In August of this year, many Paly students took the SAT. For seniors, this would be their last opportunity to improve their scores before early round of college applications are due.

However, while majority spent weeks studying what they thought was on an even playing field, some had already seen and used the actual test to prep.

According to the Los Angeles Times, an SAT test the College Board administered in Asia last October was leaked in China and South Korea before it was reused for the August administration of the SAT in the United States.

In order to prevent another event like this from happening again, the College Board must make changes.

Currently, the College Board has a tendency of reusing test questions, but this was the first incident to receive opposition, according to the Los Angeles Times.

“While it is frustrating that some students had a bit of an advantage during the exam, I don’t think they are at fault since they did not know the test would be reused,” junior Pooja Akella says.

Despite the College Board claiming to have standards in place for cheating on tests, many are still worried that previously used questions will be used in the future tests because of the how accessible they are on the Internet.

Therefore, the College Board cannot assume that administering the same tests in different countries eliminates the possibility of cheating.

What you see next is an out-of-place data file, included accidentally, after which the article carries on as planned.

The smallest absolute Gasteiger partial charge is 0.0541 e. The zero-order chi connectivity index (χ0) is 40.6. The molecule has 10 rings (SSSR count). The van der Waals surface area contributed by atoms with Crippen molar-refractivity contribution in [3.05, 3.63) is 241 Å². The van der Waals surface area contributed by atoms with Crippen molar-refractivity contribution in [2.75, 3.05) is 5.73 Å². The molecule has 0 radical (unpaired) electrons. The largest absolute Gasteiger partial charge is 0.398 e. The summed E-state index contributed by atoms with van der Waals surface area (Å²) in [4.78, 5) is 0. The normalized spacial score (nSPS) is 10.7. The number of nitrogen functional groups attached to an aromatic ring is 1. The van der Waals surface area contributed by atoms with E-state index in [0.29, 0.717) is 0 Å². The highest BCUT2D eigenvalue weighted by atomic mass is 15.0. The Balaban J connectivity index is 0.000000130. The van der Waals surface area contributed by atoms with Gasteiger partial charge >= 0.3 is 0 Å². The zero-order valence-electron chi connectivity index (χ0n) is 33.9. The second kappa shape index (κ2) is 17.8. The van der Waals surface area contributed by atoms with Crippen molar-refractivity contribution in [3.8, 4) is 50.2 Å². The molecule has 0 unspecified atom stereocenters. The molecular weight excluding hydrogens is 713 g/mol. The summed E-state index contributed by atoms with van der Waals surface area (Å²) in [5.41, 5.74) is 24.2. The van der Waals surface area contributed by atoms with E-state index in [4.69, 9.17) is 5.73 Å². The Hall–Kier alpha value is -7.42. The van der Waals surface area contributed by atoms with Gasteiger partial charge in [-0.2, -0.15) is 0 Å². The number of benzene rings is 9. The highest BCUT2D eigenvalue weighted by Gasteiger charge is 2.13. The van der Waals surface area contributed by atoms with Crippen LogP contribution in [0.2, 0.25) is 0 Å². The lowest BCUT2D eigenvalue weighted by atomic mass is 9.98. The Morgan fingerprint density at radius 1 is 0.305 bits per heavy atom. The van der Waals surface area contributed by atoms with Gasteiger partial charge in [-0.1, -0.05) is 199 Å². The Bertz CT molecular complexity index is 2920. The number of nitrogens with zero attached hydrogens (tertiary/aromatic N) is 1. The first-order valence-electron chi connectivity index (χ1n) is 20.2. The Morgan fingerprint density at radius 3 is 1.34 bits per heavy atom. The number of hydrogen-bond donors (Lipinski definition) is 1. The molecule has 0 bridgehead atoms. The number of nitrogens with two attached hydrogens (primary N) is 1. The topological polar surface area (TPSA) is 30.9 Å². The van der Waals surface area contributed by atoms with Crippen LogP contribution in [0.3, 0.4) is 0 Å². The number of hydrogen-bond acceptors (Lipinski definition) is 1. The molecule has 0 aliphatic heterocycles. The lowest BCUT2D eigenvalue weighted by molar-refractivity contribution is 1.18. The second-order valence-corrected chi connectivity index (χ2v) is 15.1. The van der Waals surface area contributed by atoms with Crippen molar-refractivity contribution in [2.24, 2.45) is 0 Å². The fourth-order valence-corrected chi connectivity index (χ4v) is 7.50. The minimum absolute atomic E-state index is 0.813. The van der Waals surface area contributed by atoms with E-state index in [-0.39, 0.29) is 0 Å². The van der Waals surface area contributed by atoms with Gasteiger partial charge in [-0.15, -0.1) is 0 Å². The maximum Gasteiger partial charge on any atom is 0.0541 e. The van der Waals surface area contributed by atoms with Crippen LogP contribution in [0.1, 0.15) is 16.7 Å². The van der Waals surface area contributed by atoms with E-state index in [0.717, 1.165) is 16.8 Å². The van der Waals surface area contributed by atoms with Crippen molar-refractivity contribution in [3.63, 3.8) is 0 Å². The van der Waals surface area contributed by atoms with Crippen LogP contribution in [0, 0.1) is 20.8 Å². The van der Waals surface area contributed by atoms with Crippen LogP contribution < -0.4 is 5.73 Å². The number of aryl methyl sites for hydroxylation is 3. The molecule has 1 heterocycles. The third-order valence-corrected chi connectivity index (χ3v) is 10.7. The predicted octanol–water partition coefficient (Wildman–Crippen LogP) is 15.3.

“I think it [reusing the test] is very unprofessional of the organization to do,” Akella said.

As a solution for the testing mishap, the College Board should still keep scores from the test administered in August.

While we understand that it isn’t feasible to remake entire tests for every future SAT, it is the responsibility of the College Board to not reuse full tests. According to the College Board website, the Test Development Committee, a group of educational professionals who design tests, reviews all questions for fairness and content before pretesting questions on students.

Beyond these measures, the College Board should also implement a process that checks what percent of questions are pulled from recent SATs. This will act as a safeguard against reusing entire tests or too many questions.

Ultimately, the SAT, like many standardized tests, create high levels of stress for students. Therefore, it is in the interest of the College Board’s reputation to prevent any additional pressures on test-takers that may stem from potential canceled or unfairly skewed scores due to errors that could have been easily corrected.   v